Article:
A Modern Woman’s Guide to Savvy Shopping

Buying into every clothing fad that hits the shelves will leave your closet bursting at the seams with “nothing to wear.” There’s a smarter way to shop and save money.

Fashion industry leaders don’t follow the same regime they feed their customers.

Head designer and creative director of Chanel, Karl Lagerfeld has been wearing the same thing for 30 years—and don’t forget fashion icon and chief editor of Vogue Anna Wintour who has worked oversized shades and a bob since the ‘80s.

Successful people such as themselves find something that works for them and stick with it. If they changed their looks as fast as Zara changes its stock, they wouldn’t have the creative energy to fuel the fashion industry in the first place.

They are proof that you won’t look dated if you don’t go shopping every month. This is, of course, assuming that when you do shop, you shop correctly.

To shop correctly, you must understand and appreciate your figure. Even in my short lifetime, gaucho pants have come in, out, in and back out of style. Despite their recurring presence, not everyone should buy gaucho pants.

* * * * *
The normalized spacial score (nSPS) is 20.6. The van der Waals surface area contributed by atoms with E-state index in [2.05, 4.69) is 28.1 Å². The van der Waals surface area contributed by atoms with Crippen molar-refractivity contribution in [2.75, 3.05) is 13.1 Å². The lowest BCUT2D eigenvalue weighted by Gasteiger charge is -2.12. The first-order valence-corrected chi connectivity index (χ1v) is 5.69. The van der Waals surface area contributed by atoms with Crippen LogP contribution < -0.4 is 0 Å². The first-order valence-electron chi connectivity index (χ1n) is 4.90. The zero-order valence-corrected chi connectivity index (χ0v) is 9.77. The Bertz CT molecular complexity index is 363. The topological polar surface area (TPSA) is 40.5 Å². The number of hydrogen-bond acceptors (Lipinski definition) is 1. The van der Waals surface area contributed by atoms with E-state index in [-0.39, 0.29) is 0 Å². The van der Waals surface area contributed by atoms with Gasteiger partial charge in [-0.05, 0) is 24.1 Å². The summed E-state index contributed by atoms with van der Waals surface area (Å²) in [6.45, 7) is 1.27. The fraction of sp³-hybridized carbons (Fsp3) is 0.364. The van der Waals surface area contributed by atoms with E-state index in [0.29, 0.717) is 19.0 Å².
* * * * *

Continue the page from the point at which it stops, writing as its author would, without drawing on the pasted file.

Various fashion magazines attempt to help women pick flattering clothes by categorizing their bodies into three or four groups such has “boy figure”, “apple-shaped” or “pear-shaped.”

In reality, women come in infinite shapes and sizes. Though it would be convenient to fall under a single body shape, your body is far more complex. The only thing you can do is develop an eye for what does and doesn’t work for you. To help you adjust your wardrobe to your body and lifestyle, here are some general guidelines.

Take your proportions into consideration.


Dressing for your figure is about achieving balance. Women who are bigger on top should avoid high necklines and tight-fitting blouses.

If you have hips or legs that are significantly wider than your upper body, you want to avoid color blocking with black on top and white on the bottom. It still holds true that black is trimming and white is… well, the opposite.

Patterns, like colors, can also be employed for their illusionary effects. Where vertical patterns lengthen, horizontal patterns widen, so take your proportions into consideration when buying a paisley boho top or striped jeans.

Identify your coloring.


Red lipstick is a classic go-to like the little black dress? Not if pink lipstick suits you better!

Like any other physical trait, everyone’s coloring is different. Accordingly, there is a unique selection of colors that will suit you better than others.

To determine your ideal wardrobe’s color scheme, you must first identify your coloring. One effective way of doing so involves undertones and contrast levels.

1. Find your undertones:

  • Look at the veins on the inside of your arm. Veins that appear blue-green indicate warm undertones while veins that appear blue-purple indicate cool undertones.